Two commentaries in a recent edition of The Daily Transcript extended an explanation of why immigration reform cannot be legislated. The respective opinions of each columnist looked beyond the common excuse of congressional gridlock.
Both writers agreed on one issue: the Republican Party is losing any hope of support from the growing Hispanic electorate. Why? The tea party continues to block compromise.
As one headline stated, the GOP is on course for an all-white future. This was confirmed by the results of the 2014 midterm election when Hispanic voters took a major swing to the Democratic Party. This is a trend that will be significant in the next presidential election.
Voter demographics reveal a trend contrary to Republican politics. An estimated 11 million undocumented residents in the United States are changing the potential ratio of primarily white voters from 82 percent in 2002 to 70 percent now.
There’s no doubt that the new Congress controlled by Republicans will clash with President Obama’s executive order to ease the threat of deportation to millions of undocumented immigrants under certain conditions. It is the hot button political issue for 2015 that will become a major battle in the new Congress.
The president’s televised announcement of his executive order explaining how his temporary immigration reform will work until Congress passes an act seemed reasonable enough. After all, there are 11 million undocumented immigrants presently in the United States, some of whom have children born here. How can we deal with these disenfranchised residents in a practical manner under present law?
No matter what the president installs as a mechanism, the Republican Congress will oppose it. They still deliberate in an untimely manner on how to fix the immigration laws that have been hopelessly out of date for decades.
Congress must develop a bipartisan plan and legislate a practical and enforceable immigration procedure that obviously will have to grant amnesty to a number of foreign workers who have been here for years, if not decades, without legal status.
I listened to a recent PBS interview with two authors who strongly support significant immigration reform. The subject addressed how new migrants often fail to adjust to American customs and lifestyle. There is an apparent difference depending on the source of the country. Too many foreigners come to America and bring their traditions that often conflict with established U.S. habits and values.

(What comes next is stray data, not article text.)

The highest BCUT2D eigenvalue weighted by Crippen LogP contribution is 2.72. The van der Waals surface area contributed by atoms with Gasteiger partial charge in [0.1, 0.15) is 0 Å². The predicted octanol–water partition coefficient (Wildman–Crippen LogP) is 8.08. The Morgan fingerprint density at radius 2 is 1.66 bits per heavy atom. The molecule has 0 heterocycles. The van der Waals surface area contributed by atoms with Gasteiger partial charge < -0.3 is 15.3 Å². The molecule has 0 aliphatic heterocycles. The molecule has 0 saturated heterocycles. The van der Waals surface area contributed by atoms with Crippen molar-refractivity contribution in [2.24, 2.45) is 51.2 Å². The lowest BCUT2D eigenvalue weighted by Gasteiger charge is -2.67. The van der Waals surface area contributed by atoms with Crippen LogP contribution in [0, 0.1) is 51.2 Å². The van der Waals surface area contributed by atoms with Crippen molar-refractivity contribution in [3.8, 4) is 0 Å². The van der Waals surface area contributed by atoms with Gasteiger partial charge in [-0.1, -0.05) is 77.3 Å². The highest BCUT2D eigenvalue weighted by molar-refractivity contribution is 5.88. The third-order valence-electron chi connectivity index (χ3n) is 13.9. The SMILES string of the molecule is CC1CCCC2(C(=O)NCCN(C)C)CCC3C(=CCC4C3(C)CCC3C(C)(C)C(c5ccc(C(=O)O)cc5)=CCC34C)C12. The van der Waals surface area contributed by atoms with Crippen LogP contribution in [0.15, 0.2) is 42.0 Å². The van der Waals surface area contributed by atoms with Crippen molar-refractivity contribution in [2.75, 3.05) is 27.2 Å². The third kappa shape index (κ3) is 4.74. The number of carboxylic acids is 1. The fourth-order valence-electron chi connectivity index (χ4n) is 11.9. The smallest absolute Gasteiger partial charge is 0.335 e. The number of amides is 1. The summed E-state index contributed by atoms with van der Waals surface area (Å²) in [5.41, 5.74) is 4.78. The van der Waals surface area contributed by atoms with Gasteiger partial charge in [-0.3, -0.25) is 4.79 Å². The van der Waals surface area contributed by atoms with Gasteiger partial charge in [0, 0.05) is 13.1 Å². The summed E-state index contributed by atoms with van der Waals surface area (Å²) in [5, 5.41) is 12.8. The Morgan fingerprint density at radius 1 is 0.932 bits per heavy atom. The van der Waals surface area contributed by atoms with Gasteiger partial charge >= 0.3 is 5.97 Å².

This is not unusual after the past two centuries of European immigrants settling in urban areas with their own kind and keeping their traditions. Usually the first generation continues to speak their native language but at least encourages their children and grandchildren to become American and speak English.
My Irish ancestors came to America to become Americans and make a new life of prosperity denied them in the old country. Their advantage was already speaking English, but their accent identified them as “foreigners.” They worked very hard to eliminate the stigma of poor Irish that denied them the opportunity to share many social upgrades in the 19th century.
One of the authors interviewed on PBS recited how her tradition-bound Indian parents tried to force their daughter into an arranged marriage with a stranger from their native country. Having grown up a U.S. citizen in a typical American urban center, she refused. She claimed that it was her right to live in a democratic, free-choice society. She was shunned by her entire family here and abroad for violating tradition.
Yes, we need foreign workers with advanced skills and to fill all those minimum-wage jobs that even poor Americans are not willing to do if welfare covers them. Would your son lean over all day picking strawberries? Would your daughter make beds at a hotel?
We need the unskilled workforce provided by foreign laborers who find a better life here. That’s the problem: We need them and they need the work, but the obsolete immigration laws cannot accommodate the supply and demand. Nor can Congress get past the bigotry of dealing with people who are “not like us.”
To be sure, there are other economic and social services problems in sheltering undocumented immigrants. Conflicts pop up in providing education for their children, medical services in the emergency room and issuing driver’s licenses.
Those issues are only the tip of the iceberg of the new legislation needed to provide some kind of status for the phantom population now living and working in the United States.